To this end, historians ballyhoo Alexis de Tocqueville’s observation that we were — even in colonial days — a people dedicated to the rule of law.  Even if you ignore the fact that the law is, at times, codified injustice, describing our settlers as legalists and lovers of justice can be a tenuous position.  There has been a bent toward lawlessness even from the early days.  Rebellious Scottish immigrants took up in the western hills of South Carolina and made their own law in defiance of the established system.  At one point, the Governor had to send in troops to relieve citizens from the reign of terror brought by these “Regulators.”  The Regulators were not the only vigilantes at work in those days — which is not surprising given the limited law enforcement mechanisms that existed.  With no police force as we know it today, no prison system, and a patchwork of laws covering a vastly dispersed and heterogeneous population, dedication to the rule of law would actually be shocking to find.  It might be better to describe the colonials as individuals often left to their own devices in the absence of effective government.

The old marriage laws are a prime example of this.  The law imported from Europe required a cooling-off period, publication of intent, and communal assent, as well as the authorized officiating still mandated today.  A lack of empowered public officials and a dispersed community (along with a lack of care and ignorance) made compliance often impractical.  Most marriages then were not actually legal.  The practice was so widespread, the law was eventually changed to match reality.  Imposing the law was unworkable.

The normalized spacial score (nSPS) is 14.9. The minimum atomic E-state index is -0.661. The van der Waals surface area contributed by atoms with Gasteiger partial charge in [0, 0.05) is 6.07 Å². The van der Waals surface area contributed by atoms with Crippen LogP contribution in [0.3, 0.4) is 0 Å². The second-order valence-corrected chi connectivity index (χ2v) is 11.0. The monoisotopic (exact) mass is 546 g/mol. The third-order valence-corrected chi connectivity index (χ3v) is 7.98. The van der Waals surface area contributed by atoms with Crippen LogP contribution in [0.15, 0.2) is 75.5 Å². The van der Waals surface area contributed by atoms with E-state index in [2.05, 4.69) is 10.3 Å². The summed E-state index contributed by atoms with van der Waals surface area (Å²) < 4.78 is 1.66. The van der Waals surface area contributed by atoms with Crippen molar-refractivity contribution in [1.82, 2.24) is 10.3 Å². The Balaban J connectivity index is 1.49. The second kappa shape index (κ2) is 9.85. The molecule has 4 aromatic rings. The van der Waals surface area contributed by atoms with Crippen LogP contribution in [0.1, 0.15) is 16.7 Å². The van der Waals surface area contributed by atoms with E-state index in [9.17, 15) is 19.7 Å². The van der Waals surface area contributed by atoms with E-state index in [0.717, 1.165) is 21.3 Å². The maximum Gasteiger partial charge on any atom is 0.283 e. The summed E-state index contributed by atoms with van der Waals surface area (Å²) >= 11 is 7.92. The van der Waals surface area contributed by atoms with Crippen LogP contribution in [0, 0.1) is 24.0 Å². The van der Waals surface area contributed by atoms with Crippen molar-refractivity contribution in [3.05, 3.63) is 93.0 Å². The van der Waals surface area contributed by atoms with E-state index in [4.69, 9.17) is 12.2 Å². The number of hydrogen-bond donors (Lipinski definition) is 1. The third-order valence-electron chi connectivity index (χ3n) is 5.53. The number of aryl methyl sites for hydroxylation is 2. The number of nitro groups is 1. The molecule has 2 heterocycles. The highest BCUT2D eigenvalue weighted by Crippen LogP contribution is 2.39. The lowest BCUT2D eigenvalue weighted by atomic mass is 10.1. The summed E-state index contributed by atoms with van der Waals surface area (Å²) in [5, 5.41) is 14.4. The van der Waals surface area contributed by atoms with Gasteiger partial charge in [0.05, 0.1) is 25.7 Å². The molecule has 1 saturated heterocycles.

Other, more criminal, examples of disregard for the law further discredit the myth of orderliness.  The fourth and fifth most common crimes committed in our early days were “contempt of authority” by regular citizens and corruption and mismanagement by public officials.  The people were disobedient and the authorities no better.  And, this was in a day when the government didn’t legislate much of what it does today.  There were no laws banning abortion, levying income taxes, licensing guns or means of transportation, or regulating the sale of food or drugs.  The government was less invasive, and even then people resented it.  These independent masters were full of their rights and often disregarded the law when it was inconvenient for them.  This is the culture that facilitated the Revolution.